AG: We need to find a way for a rural school in Yorkshire with only white students and staff to understand that representation in the curriculum is as important (there) as it is for a multicultural school in London. That’s when we’ll know that we’ve been successful in changing what education is about. How do we engage everyone?
DAZED AUTUMN 2020
KO: But if you’re saying that the majority of teachers are white and we need to bear in mind that they may be sensitive or fragile – I’m stretching your words here, I’m not saying that’s what you said – what has that got to do with teaching us all who we are? Why haven’t we got Black teachers? There’s room for discussion and I think we shouldn’t be scared. Polite people don’t often change history – the people who are a nuisance do.
NW: Yes, we also need to resist any attempts to sanitise history. None of the rights that we’ve ever won have been handed to us, they’ve been fought for and seized – this is going to be exactly the same. It’s not a surprise that BLM is viewed as controversial, but that is reflective of why the movement itself is so important. Saying that Black people should have equal rights and that we shouldn’t have a system of structural racism shouldn’t be controversial. It’s controversial because it upsets the world order. In 1971, teacher Bernard Coard attempted to highlight how schools omit and distort histories and how this impacts the identity and self-esteem of children who aren’t white.
LS: Knowledge is power, really and truly. When I was doing African studies at Soas last year, I came across things I’d never heard before. While I felt really empowered, I just thought, ‘What about other people who lived on my road and have similar backgrounds but don’t know anything about their history?’ We founded The Black Curriculum for young people who don’t always get to go to university and don’t have the money (to). It gives people a space to talk about their race in the education system and be open and free. One Black boy, who was 15 years old, set up his own Black British book club straight after a session. How important is POC solidarity in making the British curriculum more representative for all children?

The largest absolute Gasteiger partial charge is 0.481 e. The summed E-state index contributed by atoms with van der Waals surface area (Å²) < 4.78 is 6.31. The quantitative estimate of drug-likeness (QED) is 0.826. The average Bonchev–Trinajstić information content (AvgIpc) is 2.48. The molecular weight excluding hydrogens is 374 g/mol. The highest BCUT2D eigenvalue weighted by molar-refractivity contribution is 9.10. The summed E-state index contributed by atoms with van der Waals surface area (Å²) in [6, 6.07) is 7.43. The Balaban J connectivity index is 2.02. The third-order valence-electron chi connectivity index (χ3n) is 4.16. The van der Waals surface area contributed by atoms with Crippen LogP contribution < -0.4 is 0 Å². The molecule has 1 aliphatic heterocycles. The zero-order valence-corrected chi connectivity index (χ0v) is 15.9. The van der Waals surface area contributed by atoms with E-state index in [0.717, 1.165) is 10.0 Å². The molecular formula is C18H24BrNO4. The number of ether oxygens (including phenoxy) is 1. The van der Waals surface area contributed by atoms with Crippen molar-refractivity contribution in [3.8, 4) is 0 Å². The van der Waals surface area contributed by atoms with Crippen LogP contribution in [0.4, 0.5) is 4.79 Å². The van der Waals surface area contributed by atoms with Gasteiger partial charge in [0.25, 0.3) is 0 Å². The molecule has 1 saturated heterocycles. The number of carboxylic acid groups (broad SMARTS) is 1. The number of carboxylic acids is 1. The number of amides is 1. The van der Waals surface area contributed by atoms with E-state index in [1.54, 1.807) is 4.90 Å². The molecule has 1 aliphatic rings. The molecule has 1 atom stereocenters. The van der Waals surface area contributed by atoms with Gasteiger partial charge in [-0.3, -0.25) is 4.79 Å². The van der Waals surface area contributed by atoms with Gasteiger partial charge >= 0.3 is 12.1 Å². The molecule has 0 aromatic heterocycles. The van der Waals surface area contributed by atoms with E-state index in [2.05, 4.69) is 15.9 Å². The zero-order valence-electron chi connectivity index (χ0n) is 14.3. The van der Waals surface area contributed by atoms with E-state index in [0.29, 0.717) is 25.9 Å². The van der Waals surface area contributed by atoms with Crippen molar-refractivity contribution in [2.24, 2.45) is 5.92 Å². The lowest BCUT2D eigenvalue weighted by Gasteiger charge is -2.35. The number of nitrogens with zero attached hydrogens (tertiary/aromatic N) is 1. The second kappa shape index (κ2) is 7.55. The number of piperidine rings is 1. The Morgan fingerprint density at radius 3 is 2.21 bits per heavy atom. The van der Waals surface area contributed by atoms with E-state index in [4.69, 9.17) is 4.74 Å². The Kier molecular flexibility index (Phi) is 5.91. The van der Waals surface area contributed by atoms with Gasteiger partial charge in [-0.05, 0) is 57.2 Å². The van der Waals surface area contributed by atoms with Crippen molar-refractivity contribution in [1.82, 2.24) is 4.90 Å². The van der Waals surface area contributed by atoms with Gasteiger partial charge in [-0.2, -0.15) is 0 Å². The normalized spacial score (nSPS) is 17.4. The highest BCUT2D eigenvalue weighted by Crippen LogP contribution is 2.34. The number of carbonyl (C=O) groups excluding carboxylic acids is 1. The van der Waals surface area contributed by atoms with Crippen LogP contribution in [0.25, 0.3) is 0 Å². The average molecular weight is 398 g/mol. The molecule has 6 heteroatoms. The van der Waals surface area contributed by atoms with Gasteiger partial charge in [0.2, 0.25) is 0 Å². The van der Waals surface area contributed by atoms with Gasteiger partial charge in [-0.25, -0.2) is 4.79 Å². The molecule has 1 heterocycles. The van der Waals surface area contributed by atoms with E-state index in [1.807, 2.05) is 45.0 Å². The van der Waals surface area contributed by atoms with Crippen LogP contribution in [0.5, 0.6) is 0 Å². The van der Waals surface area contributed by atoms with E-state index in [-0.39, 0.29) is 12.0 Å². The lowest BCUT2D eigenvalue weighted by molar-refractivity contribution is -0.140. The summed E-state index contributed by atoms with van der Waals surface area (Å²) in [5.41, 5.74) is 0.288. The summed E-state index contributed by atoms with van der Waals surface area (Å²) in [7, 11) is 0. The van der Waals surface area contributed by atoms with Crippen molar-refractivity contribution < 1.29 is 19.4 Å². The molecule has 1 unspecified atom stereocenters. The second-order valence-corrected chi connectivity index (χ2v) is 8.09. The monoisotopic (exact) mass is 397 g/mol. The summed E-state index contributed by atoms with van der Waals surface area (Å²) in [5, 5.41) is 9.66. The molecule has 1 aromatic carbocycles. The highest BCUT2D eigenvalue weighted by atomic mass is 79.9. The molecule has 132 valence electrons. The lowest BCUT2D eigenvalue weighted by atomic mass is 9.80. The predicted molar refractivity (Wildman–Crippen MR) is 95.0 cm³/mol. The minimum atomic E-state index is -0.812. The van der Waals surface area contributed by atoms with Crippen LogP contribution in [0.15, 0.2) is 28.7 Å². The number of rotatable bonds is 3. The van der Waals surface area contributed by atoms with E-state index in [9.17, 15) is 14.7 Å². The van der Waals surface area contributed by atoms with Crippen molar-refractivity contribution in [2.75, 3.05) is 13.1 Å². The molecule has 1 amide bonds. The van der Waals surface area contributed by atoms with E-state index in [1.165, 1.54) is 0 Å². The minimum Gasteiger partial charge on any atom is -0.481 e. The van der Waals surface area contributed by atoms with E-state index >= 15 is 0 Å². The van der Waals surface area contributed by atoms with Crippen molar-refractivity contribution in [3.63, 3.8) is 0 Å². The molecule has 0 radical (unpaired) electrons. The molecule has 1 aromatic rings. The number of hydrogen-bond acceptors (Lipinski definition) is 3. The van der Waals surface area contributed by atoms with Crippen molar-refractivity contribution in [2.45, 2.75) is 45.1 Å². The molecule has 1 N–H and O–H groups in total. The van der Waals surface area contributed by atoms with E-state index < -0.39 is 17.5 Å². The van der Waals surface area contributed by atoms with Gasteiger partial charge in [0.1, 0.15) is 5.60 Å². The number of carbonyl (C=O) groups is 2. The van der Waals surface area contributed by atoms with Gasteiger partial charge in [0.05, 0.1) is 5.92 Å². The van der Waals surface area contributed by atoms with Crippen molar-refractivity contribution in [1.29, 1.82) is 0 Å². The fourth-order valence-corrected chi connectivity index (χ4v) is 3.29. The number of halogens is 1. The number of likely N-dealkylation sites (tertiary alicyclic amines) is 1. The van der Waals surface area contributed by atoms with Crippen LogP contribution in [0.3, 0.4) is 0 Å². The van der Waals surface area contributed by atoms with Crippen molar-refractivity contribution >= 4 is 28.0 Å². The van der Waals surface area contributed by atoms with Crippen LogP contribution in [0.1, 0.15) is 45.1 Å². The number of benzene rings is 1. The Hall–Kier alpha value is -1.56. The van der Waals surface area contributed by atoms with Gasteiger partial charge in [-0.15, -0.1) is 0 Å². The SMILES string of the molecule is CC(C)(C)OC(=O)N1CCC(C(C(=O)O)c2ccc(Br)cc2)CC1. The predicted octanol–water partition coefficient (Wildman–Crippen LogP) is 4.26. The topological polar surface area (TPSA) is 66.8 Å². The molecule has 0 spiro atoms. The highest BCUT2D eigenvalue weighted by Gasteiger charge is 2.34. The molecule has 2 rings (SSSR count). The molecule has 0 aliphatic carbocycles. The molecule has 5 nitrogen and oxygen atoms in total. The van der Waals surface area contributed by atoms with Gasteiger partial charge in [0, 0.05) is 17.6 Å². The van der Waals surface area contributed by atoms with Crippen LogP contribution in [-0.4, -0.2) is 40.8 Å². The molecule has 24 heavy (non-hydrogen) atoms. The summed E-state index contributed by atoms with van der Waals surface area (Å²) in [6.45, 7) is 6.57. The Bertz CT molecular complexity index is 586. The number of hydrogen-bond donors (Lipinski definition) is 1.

AAH: Our focus is on colonial history, because we want to decolonise the curriculum. The natural first step is that everyone needs to learn about colonialism and what happened – to understand how some people were enriched by this endeavour and others were damaged (by it) and you can still see the legacy of that today. I just realised I felt so blank, and that’s where the name (Fill in the Blanks) came from. How can a good knowledge of history fill that void?
NW: Black, Asian and POC solidarity and allyship is really important here. The Black and Asian history that we learn about is so superficial. We never learned about things like the Grunwick strike or the Bristol bus boycott. They make you think the last Black man who made a difference was Martin Luther King, or the only Indian liberation figure was Gandhi. There are many others.
It’s important for Asian people to amplify the voices of Black people in particular. When I was in school, I had one teacher who wasn’t white; I was in year ten and she was Jamaican. I’m Indian, but seeing someone who was a woman of colour, who understood my life experiences, was liberating. It’s not a popular thing to talk about, but a lot of people’s first real experiences of racism come from teachers. We’ve come a long way as a generation but, sadly, it’s been through educating ourselves and each other through alternative media like gal-dem, rather than through our schooling. My role as an MP is to amplify these voices and pass the mic.
YOU’VE GOT POWER IN YOUR VOICE